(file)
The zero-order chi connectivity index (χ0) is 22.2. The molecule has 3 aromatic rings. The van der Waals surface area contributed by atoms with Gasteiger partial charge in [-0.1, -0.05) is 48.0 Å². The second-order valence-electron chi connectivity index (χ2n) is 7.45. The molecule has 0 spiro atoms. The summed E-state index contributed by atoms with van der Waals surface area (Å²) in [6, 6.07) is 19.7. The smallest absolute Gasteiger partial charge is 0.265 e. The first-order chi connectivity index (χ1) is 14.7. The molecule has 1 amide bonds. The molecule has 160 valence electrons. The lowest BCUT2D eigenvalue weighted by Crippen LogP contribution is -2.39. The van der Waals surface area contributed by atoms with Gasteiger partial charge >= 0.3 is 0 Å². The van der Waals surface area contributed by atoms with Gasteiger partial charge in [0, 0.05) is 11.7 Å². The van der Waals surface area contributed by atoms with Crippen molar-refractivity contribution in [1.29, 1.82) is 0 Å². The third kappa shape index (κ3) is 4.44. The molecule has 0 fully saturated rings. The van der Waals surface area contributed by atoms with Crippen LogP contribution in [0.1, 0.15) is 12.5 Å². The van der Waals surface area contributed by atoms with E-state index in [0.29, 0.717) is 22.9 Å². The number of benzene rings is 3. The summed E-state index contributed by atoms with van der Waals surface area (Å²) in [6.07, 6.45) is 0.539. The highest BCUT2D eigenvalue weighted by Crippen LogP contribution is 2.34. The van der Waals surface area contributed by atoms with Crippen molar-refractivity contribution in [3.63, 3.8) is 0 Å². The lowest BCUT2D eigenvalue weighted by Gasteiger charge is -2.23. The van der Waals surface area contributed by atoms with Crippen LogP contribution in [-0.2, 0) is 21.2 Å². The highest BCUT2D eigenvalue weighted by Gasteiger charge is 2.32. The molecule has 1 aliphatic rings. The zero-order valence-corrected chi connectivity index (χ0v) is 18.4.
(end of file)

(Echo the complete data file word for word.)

The zero-order chi connectivity index (χ0) is 22.2. The molecule has 3 aromatic rings. The van der Waals surface area contributed by atoms with Gasteiger partial charge in [-0.1, -0.05) is 48.0 Å². The second-order valence-electron chi connectivity index (χ2n) is 7.45. The molecule has 0 spiro atoms. The summed E-state index contributed by atoms with van der Waals surface area (Å²) in [6, 6.07) is 19.7. The smallest absolute Gasteiger partial charge is 0.265 e. The first-order chi connectivity index (χ1) is 14.7. The molecule has 1 amide bonds. The molecule has 160 valence electrons. The lowest BCUT2D eigenvalue weighted by Crippen LogP contribution is -2.39. The van der Waals surface area contributed by atoms with Gasteiger partial charge >= 0.3 is 0 Å². The van der Waals surface area contributed by atoms with Gasteiger partial charge in [0, 0.05) is 11.7 Å². The van der Waals surface area contributed by atoms with Crippen molar-refractivity contribution in [1.29, 1.82) is 0 Å². The third kappa shape index (κ3) is 4.44. The molecule has 0 fully saturated rings. The van der Waals surface area contributed by atoms with Crippen LogP contribution in [0.1, 0.15) is 12.5 Å². The van der Waals surface area contributed by atoms with E-state index in [0.29, 0.717) is 22.9 Å². The number of benzene rings is 3. The summed E-state index contributed by atoms with van der Waals surface area (Å²) in [6.07, 6.45) is 0.539. The highest BCUT2D eigenvalue weighted by Crippen LogP contribution is 2.34. The van der Waals surface area contributed by atoms with Crippen molar-refractivity contribution in [3.63, 3.8) is 0 Å². The lowest BCUT2D eigenvalue weighted by Gasteiger charge is -2.23. The van der Waals surface area contributed by atoms with Crippen LogP contribution in [-0.2, 0) is 21.2 Å². The highest BCUT2D eigenvalue weighted by Gasteiger charge is 2.32. The molecule has 1 aliphatic rings. The zero-order valence-corrected chi connectivity index (χ0v) is 18.4.